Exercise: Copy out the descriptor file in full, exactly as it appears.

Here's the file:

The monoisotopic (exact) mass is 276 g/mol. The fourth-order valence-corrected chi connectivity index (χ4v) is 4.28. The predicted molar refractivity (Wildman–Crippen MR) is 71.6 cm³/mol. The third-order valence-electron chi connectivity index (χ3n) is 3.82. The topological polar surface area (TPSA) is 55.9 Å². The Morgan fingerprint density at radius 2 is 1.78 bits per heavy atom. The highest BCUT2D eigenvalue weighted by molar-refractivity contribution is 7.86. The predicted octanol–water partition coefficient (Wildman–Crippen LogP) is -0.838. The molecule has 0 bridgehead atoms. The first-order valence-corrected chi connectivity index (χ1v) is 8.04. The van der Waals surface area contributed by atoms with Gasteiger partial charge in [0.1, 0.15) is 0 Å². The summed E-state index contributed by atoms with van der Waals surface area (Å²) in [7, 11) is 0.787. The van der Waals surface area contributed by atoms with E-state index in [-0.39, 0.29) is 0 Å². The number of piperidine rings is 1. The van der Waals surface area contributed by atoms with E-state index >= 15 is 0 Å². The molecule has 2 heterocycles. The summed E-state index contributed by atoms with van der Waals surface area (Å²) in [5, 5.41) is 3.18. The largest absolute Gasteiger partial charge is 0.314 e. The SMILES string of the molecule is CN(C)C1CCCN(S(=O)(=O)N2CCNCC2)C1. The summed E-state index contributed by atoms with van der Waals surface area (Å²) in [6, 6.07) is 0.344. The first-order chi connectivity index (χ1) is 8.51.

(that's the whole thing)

The monoisotopic (exact) mass is 276 g/mol. The fourth-order valence-corrected chi connectivity index (χ4v) is 4.28. The predicted molar refractivity (Wildman–Crippen MR) is 71.6 cm³/mol. The third-order valence-electron chi connectivity index (χ3n) is 3.82. The topological polar surface area (TPSA) is 55.9 Å². The Morgan fingerprint density at radius 2 is 1.78 bits per heavy atom. The highest BCUT2D eigenvalue weighted by molar-refractivity contribution is 7.86. The predicted octanol–water partition coefficient (Wildman–Crippen LogP) is -0.838. The molecule has 0 bridgehead atoms. The first-order valence-corrected chi connectivity index (χ1v) is 8.04. The van der Waals surface area contributed by atoms with Gasteiger partial charge in [0.1, 0.15) is 0 Å². The summed E-state index contributed by atoms with van der Waals surface area (Å²) in [7, 11) is 0.787. The van der Waals surface area contributed by atoms with E-state index in [-0.39, 0.29) is 0 Å². The number of piperidine rings is 1. The van der Waals surface area contributed by atoms with E-state index >= 15 is 0 Å². The molecule has 2 heterocycles. The summed E-state index contributed by atoms with van der Waals surface area (Å²) in [5, 5.41) is 3.18. The largest absolute Gasteiger partial charge is 0.314 e. The SMILES string of the molecule is CN(C)C1CCCN(S(=O)(=O)N2CCNCC2)C1. The summed E-state index contributed by atoms with van der Waals surface area (Å²) in [6, 6.07) is 0.344. The first-order chi connectivity index (χ1) is 8.51.